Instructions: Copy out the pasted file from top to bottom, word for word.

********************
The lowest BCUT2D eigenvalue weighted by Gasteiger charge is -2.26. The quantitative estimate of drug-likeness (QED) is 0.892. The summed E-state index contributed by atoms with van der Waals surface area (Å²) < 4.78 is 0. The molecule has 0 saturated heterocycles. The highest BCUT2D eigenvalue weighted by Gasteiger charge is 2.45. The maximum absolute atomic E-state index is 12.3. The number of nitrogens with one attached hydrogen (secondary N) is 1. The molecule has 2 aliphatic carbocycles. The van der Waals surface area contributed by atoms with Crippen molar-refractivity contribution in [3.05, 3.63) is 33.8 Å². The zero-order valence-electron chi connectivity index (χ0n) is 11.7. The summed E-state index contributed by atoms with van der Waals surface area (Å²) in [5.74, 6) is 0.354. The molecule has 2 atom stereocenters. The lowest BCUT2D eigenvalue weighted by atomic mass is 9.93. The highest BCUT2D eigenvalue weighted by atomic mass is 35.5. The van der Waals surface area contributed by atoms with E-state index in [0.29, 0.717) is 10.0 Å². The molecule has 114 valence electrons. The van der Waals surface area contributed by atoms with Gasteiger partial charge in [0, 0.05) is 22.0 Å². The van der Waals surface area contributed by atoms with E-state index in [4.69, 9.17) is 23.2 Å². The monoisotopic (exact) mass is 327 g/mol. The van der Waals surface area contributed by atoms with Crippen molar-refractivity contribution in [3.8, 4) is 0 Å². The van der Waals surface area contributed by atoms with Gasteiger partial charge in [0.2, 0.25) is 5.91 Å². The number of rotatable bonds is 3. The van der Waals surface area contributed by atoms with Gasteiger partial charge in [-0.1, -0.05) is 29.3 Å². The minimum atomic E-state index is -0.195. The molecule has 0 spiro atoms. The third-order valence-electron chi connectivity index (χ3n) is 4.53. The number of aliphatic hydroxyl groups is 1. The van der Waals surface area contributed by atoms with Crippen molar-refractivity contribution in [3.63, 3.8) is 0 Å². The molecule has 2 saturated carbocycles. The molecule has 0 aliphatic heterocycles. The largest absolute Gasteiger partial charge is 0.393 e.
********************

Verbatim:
The lowest BCUT2D eigenvalue weighted by Gasteiger charge is -2.26. The quantitative estimate of drug-likeness (QED) is 0.892. The summed E-state index contributed by atoms with van der Waals surface area (Å²) < 4.78 is 0. The molecule has 0 saturated heterocycles. The highest BCUT2D eigenvalue weighted by Gasteiger charge is 2.45. The maximum absolute atomic E-state index is 12.3. The number of nitrogens with one attached hydrogen (secondary N) is 1. The molecule has 2 aliphatic carbocycles. The van der Waals surface area contributed by atoms with Crippen molar-refractivity contribution in [3.05, 3.63) is 33.8 Å². The zero-order valence-electron chi connectivity index (χ0n) is 11.7. The summed E-state index contributed by atoms with van der Waals surface area (Å²) in [5.74, 6) is 0.354. The molecule has 2 atom stereocenters. The lowest BCUT2D eigenvalue weighted by atomic mass is 9.93. The highest BCUT2D eigenvalue weighted by atomic mass is 35.5. The van der Waals surface area contributed by atoms with E-state index in [0.29, 0.717) is 10.0 Å². The molecule has 114 valence electrons. The van der Waals surface area contributed by atoms with Gasteiger partial charge in [0, 0.05) is 22.0 Å². The van der Waals surface area contributed by atoms with E-state index in [4.69, 9.17) is 23.2 Å². The monoisotopic (exact) mass is 327 g/mol. The van der Waals surface area contributed by atoms with Crippen molar-refractivity contribution in [3.8, 4) is 0 Å². The van der Waals surface area contributed by atoms with Gasteiger partial charge in [0.2, 0.25) is 5.91 Å². The number of rotatable bonds is 3. The van der Waals surface area contributed by atoms with Gasteiger partial charge in [-0.1, -0.05) is 29.3 Å². The minimum atomic E-state index is -0.195. The molecule has 0 spiro atoms. The third-order valence-electron chi connectivity index (χ3n) is 4.53. The number of aliphatic hydroxyl groups is 1. The van der Waals surface area contributed by atoms with Crippen molar-refractivity contribution in [3.63, 3.8) is 0 Å². The molecule has 2 saturated carbocycles. The molecule has 0 aliphatic heterocycles. The largest absolute Gasteiger partial charge is 0.393 e.